Si Dieu me prête vie, je ferai qu'il n'y aura point de laboureur en mon royaume qui n'ait les moyens d'avoir le dimanche une poule dans son pot!
(If God keeps me, I will make sure that no peasant in my realm will lack the means to have a chicken in the pot on Sunday!)
None (1553; not baptized yet)
Roman Catholic (1554; at baptism)
Reformed (1554-1572; raised Calvinist)
Roman Catholic (1572-1576; forced conversion to Roman Catholicism)
Reformed (1576-1593; returned to Calvinism)
Roman Catholic (1593-1610; converted to Roman Catholicism for coronation)
Henry IV was baptized a Roman Catholic on January 5, 1554. He was raised Reformed by his mother Jeanne III of Navarre. In 1572, after the massacre of French Calvinists, he was forced by Catherine de' Medici and other powerful Roman Catholic royalty to convert. In 1576, as he managed to escape from Paris, he abjured Roman Catholicism and returned to Calvinism. In 1593, in order to become King of France rather than by his own beliefs, he converted again to Roman Catholicism. Although a formal Roman Catholic, he valued his Calvinist upbringing and was tolerant toward the Huguenots until his death in 1610, and issued the Edict of Nantes which granted many concessions to them.
Even before Henry's accession to the French throne, the French Huguenots were in contact with Aragonese Moriscos in plans against the Habsburg government of Spain in the 1570s. Around 1575, plans were made for a combined attack of Aragonese Moriscos and Huguenots from Béarn under Henry against Spanish Aragon, in agreement with the king of Algiers and the Ottoman Empire, but this project floundered with the arrival of John of Austria in Aragon and the disarmament of the Moriscos. In 1576, a three-pronged fleet from Constantinople was planned to disembark between Murcia and Valencia while the French Huguenots would invade from the north and the Moriscos accomplish their uprising, but the Ottoman fleet failed to arrive. After his crowning, Henry continued the policy of a Franco-Ottoman alliance and received an embassy from Sultan Mehmed III in 1601. In 1604, a "Peace Treaty and Capitulation" was signed between Henry IV and the Ottoman Sultan Ahmet I. It granted numerous advantages to France in the Ottoman Empire.
On 18 August 1572, Henry married his second cousin Margaret of Valois; their childless marriage was annulled in 1599. His subsequent marriage to Marie de' Medici on 17 December 1600 produced six children:
On 24 August, the Saint Bartholomew's Day Massacre began in Paris. Several thousand Protestants who had come to Paris for Henry's wedding were killed, as well as thousands more throughout the country in the days that followed. Henry narrowly escaped death thanks to the help of his wife and his promise to convert to Catholicism. He was forced to live at the court of France, but he escaped in early 1576. On 5 February of that year, he formally abjured Catholicism at Tours and rejoined the Protestant forces in the military conflict. He named his 16-year-old sister, Catherine de Bourbon, regent of Béarn. Catherine held the regency for nearly thirty years.
Henry became heir presumptive to the French throne in 1584 upon the death of Francis, Duke of Anjou, brother and heir to the Catholic Henry III, who had succeeded Charles IX in 1574. Because Henry of Navarre was the next senior agnatic descendant of King Louis IX, King Henry III had no choice but to recognise him as the legitimate successor. Salic law barred the king's sisters and all others who could claim descent through only the female line from inheriting. Since Henry of Navarre was a Huguenot, the issue was not considered settled in many quarters of the country, and France was plunged into a phase of the Wars of Religion known as the War of the Three Henries. Henry III and Henry of Navarre were two of these Henries. The third was Henry I, Duke of Guise, who pushed for complete suppression of the Huguenots and had much support among Catholic loyalists. Political disagreements among the parties set off a series of campaigns and counter-campaigns that culminated in the Battle of Coutras.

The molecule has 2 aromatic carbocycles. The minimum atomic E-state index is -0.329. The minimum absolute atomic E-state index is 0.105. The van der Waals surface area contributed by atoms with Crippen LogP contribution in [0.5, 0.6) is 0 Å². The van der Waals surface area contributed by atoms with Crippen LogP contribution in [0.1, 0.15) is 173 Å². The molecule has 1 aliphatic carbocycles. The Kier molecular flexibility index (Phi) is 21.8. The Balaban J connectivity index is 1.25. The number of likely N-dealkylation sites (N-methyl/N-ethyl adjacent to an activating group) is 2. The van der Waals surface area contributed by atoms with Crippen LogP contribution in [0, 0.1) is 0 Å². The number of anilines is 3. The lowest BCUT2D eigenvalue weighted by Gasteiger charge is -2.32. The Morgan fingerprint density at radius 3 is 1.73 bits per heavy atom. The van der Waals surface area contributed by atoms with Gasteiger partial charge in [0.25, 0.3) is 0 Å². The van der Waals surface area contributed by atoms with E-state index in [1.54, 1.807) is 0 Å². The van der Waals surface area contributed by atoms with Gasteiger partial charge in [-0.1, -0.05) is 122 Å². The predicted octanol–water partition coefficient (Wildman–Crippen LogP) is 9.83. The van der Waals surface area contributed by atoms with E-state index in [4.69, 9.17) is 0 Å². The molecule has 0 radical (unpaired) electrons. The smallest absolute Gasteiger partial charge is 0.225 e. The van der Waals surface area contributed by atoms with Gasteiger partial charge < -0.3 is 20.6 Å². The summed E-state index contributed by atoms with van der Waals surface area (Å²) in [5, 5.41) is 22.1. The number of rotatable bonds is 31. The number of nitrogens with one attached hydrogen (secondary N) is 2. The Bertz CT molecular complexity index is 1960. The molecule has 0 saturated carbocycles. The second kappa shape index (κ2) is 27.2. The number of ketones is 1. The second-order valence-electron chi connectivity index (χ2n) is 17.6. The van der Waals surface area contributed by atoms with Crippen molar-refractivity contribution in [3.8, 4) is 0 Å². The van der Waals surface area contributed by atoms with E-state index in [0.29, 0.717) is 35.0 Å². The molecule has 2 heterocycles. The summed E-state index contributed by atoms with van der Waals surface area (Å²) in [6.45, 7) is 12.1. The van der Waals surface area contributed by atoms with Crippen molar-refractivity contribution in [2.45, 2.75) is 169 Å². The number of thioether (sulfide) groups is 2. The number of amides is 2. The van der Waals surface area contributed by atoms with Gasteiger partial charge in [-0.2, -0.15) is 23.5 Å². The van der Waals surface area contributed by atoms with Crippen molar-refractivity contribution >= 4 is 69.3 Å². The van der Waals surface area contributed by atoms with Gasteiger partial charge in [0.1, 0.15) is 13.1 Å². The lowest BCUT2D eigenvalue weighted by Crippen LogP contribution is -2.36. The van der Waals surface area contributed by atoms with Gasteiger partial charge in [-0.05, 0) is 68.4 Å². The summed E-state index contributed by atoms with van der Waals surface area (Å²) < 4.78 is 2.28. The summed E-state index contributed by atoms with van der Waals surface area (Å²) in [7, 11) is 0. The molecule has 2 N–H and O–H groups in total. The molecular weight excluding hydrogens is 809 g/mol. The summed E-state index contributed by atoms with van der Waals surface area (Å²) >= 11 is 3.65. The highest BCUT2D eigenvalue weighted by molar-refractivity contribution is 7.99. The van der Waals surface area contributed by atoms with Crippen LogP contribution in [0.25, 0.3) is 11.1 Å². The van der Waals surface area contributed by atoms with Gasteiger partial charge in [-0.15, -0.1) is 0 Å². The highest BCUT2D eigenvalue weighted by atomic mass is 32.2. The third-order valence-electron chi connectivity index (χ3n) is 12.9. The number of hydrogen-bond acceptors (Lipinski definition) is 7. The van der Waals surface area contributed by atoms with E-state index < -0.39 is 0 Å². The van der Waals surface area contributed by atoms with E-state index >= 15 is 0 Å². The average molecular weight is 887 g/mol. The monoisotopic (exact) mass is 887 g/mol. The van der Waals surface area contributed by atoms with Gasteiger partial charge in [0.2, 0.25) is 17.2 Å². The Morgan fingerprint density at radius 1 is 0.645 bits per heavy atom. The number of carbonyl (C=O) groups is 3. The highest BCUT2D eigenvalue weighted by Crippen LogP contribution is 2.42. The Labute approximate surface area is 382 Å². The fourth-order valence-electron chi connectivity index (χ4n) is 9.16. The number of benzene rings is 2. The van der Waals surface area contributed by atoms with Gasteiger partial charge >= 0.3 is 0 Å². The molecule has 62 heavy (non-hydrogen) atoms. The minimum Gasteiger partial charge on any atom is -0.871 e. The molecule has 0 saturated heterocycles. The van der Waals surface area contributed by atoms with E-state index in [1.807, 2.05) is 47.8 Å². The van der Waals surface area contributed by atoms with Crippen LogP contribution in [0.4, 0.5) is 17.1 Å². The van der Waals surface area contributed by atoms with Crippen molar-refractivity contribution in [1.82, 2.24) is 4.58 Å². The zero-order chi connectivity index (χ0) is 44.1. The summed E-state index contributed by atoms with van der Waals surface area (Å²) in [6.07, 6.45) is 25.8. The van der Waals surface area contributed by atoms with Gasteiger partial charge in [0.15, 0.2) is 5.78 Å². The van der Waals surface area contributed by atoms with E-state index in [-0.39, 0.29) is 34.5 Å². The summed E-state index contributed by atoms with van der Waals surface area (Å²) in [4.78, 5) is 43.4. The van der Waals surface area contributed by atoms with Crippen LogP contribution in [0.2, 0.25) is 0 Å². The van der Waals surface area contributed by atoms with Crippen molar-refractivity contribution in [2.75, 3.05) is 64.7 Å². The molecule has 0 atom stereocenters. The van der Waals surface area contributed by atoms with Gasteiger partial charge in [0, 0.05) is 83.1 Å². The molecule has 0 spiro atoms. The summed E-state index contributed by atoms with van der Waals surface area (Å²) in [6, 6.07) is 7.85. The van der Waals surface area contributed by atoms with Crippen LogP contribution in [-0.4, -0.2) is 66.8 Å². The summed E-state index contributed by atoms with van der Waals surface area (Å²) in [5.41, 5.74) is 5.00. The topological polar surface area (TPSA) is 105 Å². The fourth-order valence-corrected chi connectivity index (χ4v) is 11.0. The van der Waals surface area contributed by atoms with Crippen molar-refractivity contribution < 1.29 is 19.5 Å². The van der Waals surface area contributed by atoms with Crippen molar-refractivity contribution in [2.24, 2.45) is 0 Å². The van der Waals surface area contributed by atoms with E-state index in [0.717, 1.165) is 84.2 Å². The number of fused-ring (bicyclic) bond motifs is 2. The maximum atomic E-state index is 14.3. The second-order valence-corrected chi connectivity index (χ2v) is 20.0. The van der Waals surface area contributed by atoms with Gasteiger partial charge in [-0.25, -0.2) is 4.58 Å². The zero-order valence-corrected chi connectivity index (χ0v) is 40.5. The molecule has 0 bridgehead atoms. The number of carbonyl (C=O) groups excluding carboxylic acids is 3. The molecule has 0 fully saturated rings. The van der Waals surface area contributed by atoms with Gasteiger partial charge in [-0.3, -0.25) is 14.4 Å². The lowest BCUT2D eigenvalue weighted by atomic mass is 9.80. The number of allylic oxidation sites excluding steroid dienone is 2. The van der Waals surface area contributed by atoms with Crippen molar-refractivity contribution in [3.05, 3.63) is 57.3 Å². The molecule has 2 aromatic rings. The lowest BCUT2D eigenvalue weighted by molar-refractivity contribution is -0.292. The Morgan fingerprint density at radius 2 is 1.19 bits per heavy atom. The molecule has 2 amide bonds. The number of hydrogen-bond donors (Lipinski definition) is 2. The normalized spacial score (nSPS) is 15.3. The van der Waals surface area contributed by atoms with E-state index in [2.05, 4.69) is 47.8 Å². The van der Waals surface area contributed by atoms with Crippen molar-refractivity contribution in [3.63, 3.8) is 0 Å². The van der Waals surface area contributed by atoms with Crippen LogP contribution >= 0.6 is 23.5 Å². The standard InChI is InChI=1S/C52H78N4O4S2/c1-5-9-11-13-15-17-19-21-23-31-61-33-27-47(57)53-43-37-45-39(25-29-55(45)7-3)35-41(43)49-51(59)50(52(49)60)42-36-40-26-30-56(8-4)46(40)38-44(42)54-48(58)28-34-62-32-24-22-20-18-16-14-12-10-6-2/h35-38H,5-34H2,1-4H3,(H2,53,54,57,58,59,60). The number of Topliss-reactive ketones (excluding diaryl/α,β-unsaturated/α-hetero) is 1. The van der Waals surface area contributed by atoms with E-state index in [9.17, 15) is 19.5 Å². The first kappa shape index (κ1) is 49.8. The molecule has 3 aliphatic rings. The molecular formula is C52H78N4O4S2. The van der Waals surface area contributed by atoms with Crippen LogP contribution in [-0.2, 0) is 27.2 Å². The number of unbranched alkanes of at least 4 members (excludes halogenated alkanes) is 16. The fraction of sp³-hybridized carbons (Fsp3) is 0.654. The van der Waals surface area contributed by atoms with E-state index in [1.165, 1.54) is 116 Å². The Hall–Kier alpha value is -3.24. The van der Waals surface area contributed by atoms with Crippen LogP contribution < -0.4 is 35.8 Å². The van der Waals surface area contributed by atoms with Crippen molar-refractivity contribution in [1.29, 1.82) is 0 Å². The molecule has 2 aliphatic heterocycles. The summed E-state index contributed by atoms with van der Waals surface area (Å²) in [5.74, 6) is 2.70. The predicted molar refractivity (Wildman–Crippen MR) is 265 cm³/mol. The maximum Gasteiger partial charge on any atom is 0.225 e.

In December 1588, Henry III had Henry I of Guise murdered, along with his brother, Louis Cardinal de Guise. Henry III thought that the removal of Guise would finally restore his authority. Instead, however, the populace were horrified and rose against him. In several cities, the title of the king was no longer recognized. His power was limited to Blois, Tours, and the surrounding districts. In the general chaos, the king relied on King Henry of Navarre and his Huguenots.
The two kings were united by a Common interest—to win France from the Catholic League. Henry III acknowledged the King of Navarre as a true subject and Frenchman, not a fanatic Huguenot aiming for the destruction of Catholics. Catholic royalist nobles also rallied to the king's standard. With this combined force, the two kings marched to Paris. The morale of the city was low, and even the Spanish ambassador believed the city could not hold out longer than a fortnight. But Henry III was assassinated shortly thereafter (2 August 1589) by a fanatical monk.
During Henry's struggle for the crown, Spain had been the principal backer of the Catholic League, and it tried to thwart Henry. Under the Duke of Parma, an army from the Spanish Netherlands intervened in 1590 against Henry and foiled his siege of Paris. Another Spanish army helped the nobles opposing Henry to win the Battle of Craon against his troops in 1592.
Henry was the subject of attempts on his life by Pierre Barrière in August 1593 and Jean Châtel in December 1594.
Since Reims, the traditional location for the coronation of French kings, was still occupied by the Catholic League, Henry was crowned King of France at the Cathedral of Chartres on 27 February 1594. He did not forget his former Calvinist coreligionists, however and was known for his religious tolerance. In 1598 he issued the Edict of Nantes, which granted circumscribed toleration to the Huguenots.
After Henry's coronation, the war continued as an official tug-of-war between the French and Spanish states, but after victory at the Siege of Amiens in September 1597 the Peace of Vervins was signed in 1598. This enabled him to turn his attention to Savoy, with which he also had been fighting. Their conflicts were settled in the Treaty of Lyon of 1601, which mandated territorial exchanges between France and the Duchy of Savoy.